I haven't had to go out with a mask on yet, since the last time I went shopping was before we were required to wear them at stores. But my parents have had to (and my neighbour sewed masks for all three of us that she gave us this weekend), and my mum has been finding it a strange experience. She forgets that people can't see that she's smiling at them when she recognizes them. 

Your description of your experience of your depressing boredom seems to go with the quote from your signature, nakahara. Perhaps there is some kind of project you can devise for yourself to keep from feeling too much stasis? Perhaps it's the time for a new writing project or something?


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Clueing for looks.
 

April 14, 2020 4:28 pm  #28


Re: Greetings.

Masks are frowned on here.  I would love to wear them - I know they are not that effective, but I'd feel a bit safer!  I think lots of people are struggling with being locked away and isolated, and with finances and so on.  Such a difficult time. 

 

April 14, 2020 4:48 pm  #29


Re: Greetings.

nakahara wrote:

Preventive measures against the virus were quite strict from the very start here in Slovakia, so the situation here is not so bad considering the number of the infected, I think. But the inability to do anything but to mope at home, the uncertainty about the future, the economic black-hole that sucks out life from forcefully closed down shops, a duty to appear in face mask everywhere, even when you are strolling in an empty park, the inability to visit your relatives out of fear that you´ll bring infection to them.... it really gets on one´s nerves and I am afraid it will end up in a full-scale depression soon. https://cdn.boardhost.com/emoticons/errr.png

I think things are easier to endure when you know when that will end. It's not what is happening now.
You don't know when you will return to work, can't make projects. 
At least, here in France. Perhaps some countries manage better. Anyway, even countries like China which tried to end confinement worries the second wave like they say.
I have a friend in Taiwan and he told me that they take that very seriously at the beginning, isolated ill people immediately, wear masks, etc... and they didn't have confinement and not so many dead people. But they trust their governement and are obedient, have civic sense. It's not what I see here in France. I don't think things will be better in one month so letting kids come back to schools is an heresy and as it's only to let people who stay at home to take care of their children be able tocome back to work, it's economy above health. How can we trust these leaders ?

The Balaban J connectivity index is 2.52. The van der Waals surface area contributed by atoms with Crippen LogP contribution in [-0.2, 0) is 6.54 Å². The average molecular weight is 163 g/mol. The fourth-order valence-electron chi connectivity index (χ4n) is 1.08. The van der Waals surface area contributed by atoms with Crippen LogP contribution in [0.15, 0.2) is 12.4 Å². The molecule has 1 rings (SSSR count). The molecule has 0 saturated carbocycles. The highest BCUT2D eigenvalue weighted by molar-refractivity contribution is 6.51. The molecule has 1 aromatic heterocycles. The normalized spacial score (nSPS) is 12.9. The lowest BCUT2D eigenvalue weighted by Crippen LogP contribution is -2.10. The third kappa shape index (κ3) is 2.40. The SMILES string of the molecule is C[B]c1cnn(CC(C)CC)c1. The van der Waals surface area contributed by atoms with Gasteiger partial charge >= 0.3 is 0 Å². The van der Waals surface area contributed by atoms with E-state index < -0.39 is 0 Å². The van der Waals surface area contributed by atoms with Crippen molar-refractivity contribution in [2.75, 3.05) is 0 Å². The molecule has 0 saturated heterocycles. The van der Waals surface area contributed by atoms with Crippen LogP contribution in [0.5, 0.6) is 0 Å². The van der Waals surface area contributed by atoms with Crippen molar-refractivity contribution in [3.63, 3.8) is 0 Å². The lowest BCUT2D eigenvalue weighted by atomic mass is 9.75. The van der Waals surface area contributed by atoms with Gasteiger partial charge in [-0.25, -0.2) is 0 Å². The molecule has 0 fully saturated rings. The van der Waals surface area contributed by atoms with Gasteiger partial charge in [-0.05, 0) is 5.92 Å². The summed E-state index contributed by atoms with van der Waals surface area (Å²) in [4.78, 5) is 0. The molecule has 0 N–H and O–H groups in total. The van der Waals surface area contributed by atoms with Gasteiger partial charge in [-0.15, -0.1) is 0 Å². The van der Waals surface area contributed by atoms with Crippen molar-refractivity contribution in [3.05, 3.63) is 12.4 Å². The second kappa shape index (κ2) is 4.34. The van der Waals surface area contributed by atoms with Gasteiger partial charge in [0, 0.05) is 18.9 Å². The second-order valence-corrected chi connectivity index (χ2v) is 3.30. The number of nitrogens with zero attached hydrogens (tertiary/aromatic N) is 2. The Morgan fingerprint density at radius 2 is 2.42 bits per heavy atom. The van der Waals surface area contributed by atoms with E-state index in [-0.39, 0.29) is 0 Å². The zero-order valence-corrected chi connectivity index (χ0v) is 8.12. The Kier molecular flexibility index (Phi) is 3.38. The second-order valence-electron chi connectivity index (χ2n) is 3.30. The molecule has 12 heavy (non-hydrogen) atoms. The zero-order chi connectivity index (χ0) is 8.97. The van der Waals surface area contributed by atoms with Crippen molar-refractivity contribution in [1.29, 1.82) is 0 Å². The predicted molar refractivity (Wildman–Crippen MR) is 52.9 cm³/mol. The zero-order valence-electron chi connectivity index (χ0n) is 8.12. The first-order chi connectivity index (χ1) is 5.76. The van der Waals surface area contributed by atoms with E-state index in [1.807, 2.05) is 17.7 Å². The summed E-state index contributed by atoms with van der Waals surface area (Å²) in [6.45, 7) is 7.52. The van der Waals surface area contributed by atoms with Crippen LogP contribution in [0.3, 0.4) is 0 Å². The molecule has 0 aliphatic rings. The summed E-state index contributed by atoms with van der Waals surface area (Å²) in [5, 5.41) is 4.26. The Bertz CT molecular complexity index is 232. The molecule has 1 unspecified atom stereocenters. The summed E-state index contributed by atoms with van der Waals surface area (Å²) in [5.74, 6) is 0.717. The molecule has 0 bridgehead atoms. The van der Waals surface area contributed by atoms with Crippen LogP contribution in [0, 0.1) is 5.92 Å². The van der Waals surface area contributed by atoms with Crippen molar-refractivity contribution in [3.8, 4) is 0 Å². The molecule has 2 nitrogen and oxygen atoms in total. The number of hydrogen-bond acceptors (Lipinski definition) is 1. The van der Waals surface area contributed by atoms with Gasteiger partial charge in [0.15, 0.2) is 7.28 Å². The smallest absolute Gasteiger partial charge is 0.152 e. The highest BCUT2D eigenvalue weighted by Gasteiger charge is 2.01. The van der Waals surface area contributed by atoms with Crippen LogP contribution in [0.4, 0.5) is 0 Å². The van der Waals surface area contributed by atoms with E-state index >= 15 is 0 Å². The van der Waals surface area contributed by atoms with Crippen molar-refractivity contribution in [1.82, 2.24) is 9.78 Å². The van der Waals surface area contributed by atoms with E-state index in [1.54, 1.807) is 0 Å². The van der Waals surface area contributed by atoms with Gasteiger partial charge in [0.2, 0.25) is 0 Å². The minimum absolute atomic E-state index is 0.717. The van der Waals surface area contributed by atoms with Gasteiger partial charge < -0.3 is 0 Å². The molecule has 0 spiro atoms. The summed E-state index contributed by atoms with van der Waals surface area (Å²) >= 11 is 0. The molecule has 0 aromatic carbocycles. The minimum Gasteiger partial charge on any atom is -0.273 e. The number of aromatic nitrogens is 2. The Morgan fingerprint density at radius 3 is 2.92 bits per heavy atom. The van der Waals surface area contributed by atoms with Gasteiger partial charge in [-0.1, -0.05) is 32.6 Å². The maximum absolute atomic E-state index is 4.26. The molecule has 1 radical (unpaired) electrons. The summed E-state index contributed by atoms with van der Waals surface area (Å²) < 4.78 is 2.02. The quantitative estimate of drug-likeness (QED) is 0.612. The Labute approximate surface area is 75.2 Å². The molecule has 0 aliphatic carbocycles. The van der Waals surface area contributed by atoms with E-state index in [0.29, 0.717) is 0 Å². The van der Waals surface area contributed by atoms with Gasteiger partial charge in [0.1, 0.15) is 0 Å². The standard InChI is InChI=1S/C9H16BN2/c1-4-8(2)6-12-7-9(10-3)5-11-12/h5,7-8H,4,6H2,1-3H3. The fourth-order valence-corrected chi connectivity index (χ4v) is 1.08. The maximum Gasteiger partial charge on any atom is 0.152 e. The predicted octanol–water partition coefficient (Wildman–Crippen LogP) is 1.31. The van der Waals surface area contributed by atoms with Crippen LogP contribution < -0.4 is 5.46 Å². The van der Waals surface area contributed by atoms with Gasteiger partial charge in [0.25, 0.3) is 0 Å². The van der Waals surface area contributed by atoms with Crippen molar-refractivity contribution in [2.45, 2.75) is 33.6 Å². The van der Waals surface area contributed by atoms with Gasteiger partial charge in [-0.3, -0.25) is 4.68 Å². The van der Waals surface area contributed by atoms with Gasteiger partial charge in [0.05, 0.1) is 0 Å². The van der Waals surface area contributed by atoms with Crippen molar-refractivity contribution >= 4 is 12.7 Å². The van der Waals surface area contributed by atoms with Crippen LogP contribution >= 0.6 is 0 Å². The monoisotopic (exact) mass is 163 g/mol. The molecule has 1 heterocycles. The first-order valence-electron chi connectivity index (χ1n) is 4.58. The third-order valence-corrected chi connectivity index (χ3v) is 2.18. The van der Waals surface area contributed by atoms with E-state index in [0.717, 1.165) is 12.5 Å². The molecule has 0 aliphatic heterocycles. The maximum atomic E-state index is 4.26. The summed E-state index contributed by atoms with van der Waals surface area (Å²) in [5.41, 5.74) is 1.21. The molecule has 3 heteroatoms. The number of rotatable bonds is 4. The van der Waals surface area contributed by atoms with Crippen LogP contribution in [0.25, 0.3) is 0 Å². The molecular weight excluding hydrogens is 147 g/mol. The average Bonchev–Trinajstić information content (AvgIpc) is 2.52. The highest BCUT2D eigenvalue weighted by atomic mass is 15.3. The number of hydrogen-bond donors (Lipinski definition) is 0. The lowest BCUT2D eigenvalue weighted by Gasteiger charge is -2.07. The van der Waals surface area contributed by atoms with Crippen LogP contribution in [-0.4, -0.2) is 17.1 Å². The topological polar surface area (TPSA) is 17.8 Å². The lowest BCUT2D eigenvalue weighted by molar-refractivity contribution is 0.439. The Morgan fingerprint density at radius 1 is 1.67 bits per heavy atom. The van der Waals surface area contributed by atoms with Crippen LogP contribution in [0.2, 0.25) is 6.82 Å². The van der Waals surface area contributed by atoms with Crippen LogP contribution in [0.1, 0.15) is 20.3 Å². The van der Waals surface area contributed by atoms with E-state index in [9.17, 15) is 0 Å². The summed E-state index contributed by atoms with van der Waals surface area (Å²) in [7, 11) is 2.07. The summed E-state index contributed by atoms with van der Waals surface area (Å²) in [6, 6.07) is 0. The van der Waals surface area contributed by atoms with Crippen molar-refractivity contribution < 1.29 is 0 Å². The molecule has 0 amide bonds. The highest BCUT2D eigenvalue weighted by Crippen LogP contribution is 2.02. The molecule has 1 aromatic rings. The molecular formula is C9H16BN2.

Sorry, I'm in a bad mood after yesterday announcements here.

Hope you and your families are doing well.
 

 

April 15, 2020 2:32 pm  #30


Re: Greetings.

Liberty wrote:

Masks are frowned on here.  I would love to wear them - I know they are not that effective, but I'd feel a bit safer!  I think lots of people are struggling with being locked away and isolated, and with finances and so on.  Such a difficult time. 

In Canada, the discussion about masks has changed since experts are learning more all the time and the situation has changed over time. At first, it was established that masks don't help prevent you from getting the virus and were only for healthcare workers (although even when that was the message being communicated to us there were still stores that had sold out of masks), only stop someone from spreading it if they have it. But now some experts are suggesting everyone wear one when they go to stores (not necessary if you're out for a walk and keeping distance,I think, but in a busy closed place it's recommended). I guess the point is that they can stop droplets from going into your mouth and nose and if you're asymptomatic can stop you from spreading it.
I'm still trying to stop associating seeing people wearing masks with the paranoia we saw at the beginning and the thoughts I was having when I would see someone wearing one, "You're taking them away from the healthcare workers who need them." At least a well-made homemade one like we got from our neighbour will not deprive the stock of medical supplies.


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Clueing for looks.
 

April 15, 2020 3:07 pm  #31


Re: Greetings.

Yes, it's the homemade ones I'm talking about (there's the same problem here with lack of supply for frontline staff).  I've read mixed things but my gut feeling is they would help a little if used carefully, not least because of stopping you inadvertently touching your face!  Talking of that, I've only just had the idea today that I need to wear hair clips all the time, as my hair keeps getting in my face!   My anxiety is high because I'm in a very high risk group.  My friends are losing people and it's so awful as nobody can see their loved ones or even have a funeral at the moment. 

I had been looking at what they did in Taiwan, Scarlaty, and wishing they were doing it over here, but sadly no.  I don't really understand the government's thinking.  It doesn't even make sense in terms of putting economics above help, because all that's happening now will be so expensive - more expensive in the long run than early testing and tracing and preparation.
 

 

April 15, 2020 5:14 pm  #32


Re: Greetings.

Yeah, it depends on how the homemade masks are made. The ones my neighbour made have a special material inside them that's supposed to block droplets and a couple layers of outside material, so they seem pretty good.